Author: Yu Wang1, Chengyao Tang2, Xiaoyan Fan3, Kokoro Shirai1, Jia-Yi Dong4
Affiliation: <sup>1</sup> Public Health, Department of Social Medicine, Osaka University Graduate School of Medicine, 2-2 Yamadaoka, Suita Shi, Osaka, 565-0871, Japan. <sup>2</sup> Biostatistics, Graduate School of Medicine, Osaka University, Suita, Japan. <sup>3</sup> School of Public Health, LKS Faculty of Medicine, The University of Hong Kong, Hong Kong Special Administrative Region, China. <sup>4</sup> Public Health, Department of Social Medicine, Osaka University Graduate School of Medicine, 2-2 Yamadaoka, Suita Shi, Osaka, 565-0871, Japan. email@example.com.
Conference/Journal: Eur Geriatr Med
Date published: 2022 Apr 4
Other: Special Notes: doi: 10.1007/s41999-022-00639-z. , Word Count: 235
This systematic review of randomised controlled trials (RCTs) aimed to determine the effects of mind-body therapies (MBTs) among older adults with dementia.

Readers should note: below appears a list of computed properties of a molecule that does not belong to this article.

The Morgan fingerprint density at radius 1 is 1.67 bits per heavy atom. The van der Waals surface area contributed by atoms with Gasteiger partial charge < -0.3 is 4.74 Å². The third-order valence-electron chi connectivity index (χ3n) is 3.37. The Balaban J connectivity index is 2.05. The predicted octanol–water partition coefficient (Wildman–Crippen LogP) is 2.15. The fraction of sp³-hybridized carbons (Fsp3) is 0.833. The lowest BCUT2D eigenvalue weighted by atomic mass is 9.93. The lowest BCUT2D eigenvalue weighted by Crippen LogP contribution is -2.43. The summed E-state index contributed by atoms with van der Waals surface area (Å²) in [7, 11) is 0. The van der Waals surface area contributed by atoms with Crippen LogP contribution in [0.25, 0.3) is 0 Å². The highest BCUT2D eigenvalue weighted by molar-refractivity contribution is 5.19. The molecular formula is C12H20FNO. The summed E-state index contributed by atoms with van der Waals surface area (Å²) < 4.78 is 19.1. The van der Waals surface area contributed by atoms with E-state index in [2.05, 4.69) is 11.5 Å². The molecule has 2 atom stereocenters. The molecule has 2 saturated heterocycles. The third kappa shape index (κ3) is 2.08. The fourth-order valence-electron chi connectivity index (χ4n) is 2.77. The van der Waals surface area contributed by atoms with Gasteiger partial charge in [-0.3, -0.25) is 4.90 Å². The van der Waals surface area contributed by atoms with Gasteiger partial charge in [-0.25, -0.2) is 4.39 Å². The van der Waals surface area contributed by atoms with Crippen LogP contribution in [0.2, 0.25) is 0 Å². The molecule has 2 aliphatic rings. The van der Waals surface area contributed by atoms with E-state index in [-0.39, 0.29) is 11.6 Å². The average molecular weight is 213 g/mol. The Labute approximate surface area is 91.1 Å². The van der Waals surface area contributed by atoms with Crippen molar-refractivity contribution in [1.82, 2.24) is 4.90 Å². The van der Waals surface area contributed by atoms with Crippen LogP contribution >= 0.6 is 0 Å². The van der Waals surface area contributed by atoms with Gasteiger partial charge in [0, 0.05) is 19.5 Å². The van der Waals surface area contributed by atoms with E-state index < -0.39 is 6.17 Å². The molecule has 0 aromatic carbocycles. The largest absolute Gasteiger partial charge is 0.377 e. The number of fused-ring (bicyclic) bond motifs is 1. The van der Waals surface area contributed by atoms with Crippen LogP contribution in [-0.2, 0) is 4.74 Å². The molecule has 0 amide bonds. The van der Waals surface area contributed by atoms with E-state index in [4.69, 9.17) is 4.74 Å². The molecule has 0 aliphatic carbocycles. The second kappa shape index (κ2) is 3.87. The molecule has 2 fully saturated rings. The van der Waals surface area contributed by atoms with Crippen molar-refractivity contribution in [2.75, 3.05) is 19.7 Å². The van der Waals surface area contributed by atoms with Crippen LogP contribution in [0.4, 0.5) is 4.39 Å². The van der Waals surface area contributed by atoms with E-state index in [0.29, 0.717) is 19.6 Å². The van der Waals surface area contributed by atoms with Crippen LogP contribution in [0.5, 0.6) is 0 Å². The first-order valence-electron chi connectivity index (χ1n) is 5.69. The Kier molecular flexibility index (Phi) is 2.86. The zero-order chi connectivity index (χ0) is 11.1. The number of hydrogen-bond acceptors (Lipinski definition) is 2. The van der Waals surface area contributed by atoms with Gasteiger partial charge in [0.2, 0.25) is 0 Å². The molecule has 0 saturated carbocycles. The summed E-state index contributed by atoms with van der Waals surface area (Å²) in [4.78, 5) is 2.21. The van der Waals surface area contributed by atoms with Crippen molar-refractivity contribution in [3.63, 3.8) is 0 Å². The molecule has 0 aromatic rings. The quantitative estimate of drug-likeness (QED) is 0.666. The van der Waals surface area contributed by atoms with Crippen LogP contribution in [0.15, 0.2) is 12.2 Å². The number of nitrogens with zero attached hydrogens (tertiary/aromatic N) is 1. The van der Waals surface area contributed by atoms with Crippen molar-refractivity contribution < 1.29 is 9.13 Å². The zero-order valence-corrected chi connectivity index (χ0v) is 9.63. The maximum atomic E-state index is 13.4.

We searched five electronic databases (PubMed, PsycINFO, Web of Science, EMBASE, and the Cochrane Library) for publications investigating the effect of MBTs until July 14th, 2020. We included published peer-reviewed RCTs among participants with a mean age of 60 and above and a diagnosis of any dementia. Eligible studies included measurements for all types of health outcomes, including cognitive function, neuropsychiatric inventory, depressive syndromes, agitation, psychosocial status, and other health outcomes. Two investigators extracted data, the risk of bias for each study was evaluated through Review Manager, and statistical meta-analysis was performed using Stata.
A total of nine studies met the eligibility criteria, with full-text available for systematic review. Five of them, with 338 participants, were included in the meta-analysis. For most included RCTs of the review, the methodological quality was moderate. The meta-analysis showed that Tai Chi had a mild effect on global cognitive function (Mini-Mental State Examination, SMD = 0.40, 95% CI 0.10-0.70). Yoga and aromatherapy may also be beneficial for depression, and these three MBTs improved quality of life.
The current review suggested that MBTs may act as potential non-pharmaceutical approaches to improve certain health outcomes among older populations with dementia. Systematic review and meta-analysis registration: PROSPERO CRD42021198514.
Keywords: Dementia; Meta-analysis; Mind–body therapies; Older adults.
PMID: 35377128 DOI: 10.1007/s41999-022-00639-z